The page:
selected works

copyright criticalspace

built with indexhibit


Radical ideas about education architecture may not be as modern as we think. We find, for example, in Robson’s ideal classrooms and their dividing curtain (1874), a configuration of a similar nature to current paired classrooms. It therefore makes sense to look at schools across the world, recent or not, built or not, and to analyse these independently of the time they were conceived and of the fact they were ever erected, in relation to the same set of criterias to establish their relative strengths and weaknesses, what works or not. This study looked at generic types of classrooms, classroom groupings and schools developed over the last century. It did not intend to be an exhaustive catalogue, but to draw an overview and some conclusions as to whether or not a particular approach or concept is effective in creating a good environment for teaching and learning and explain why.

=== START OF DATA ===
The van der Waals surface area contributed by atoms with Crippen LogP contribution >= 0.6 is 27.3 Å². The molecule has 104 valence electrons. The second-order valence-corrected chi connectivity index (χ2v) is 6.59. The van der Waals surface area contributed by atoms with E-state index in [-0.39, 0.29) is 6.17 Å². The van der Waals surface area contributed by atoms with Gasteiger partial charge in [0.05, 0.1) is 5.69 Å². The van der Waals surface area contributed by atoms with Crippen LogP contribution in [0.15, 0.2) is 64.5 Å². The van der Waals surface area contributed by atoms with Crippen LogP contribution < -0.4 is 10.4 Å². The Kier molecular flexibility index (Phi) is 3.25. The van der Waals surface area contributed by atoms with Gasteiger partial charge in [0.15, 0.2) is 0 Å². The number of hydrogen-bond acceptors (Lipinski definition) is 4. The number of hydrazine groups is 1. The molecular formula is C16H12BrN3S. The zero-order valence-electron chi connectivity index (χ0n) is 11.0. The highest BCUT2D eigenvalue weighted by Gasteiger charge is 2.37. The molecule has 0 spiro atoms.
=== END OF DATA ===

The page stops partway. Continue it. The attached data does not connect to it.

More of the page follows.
Prompted by the Royal Society of Art’s Opening Minds curriculum, an adequate model was drawn from the research: a new concept of house - 6 classrooms or more which can be joined together, and by varying the set position of a storetech unit laterally, cells and subjective social spaces of a varied nature.

UK, 2006-2007, for John McAslan + Partners.


Jim Merrick, The Independent’s architecture correspondent, wrote:
“It is a remarkably useful design guide for anyone involved in educational projects, not least because the author specifically set out to deliver a thoughtful narrative which would be significantly more user-friendly than, for example, the admirable papers and reference books by Mark Dudek and others. Gérard's research also goes far beyond Cabe's rather general guidelines for educational design quality. This new research does not take architectural qualities for granted, but defines how to conceive, for instance, a full range of educational social interactions and appropriations. In short, it begins to bring a new clarity, and enthusiastic examination, to what may turn out to be one of the Royal Society of Art's most effective educational experiments”.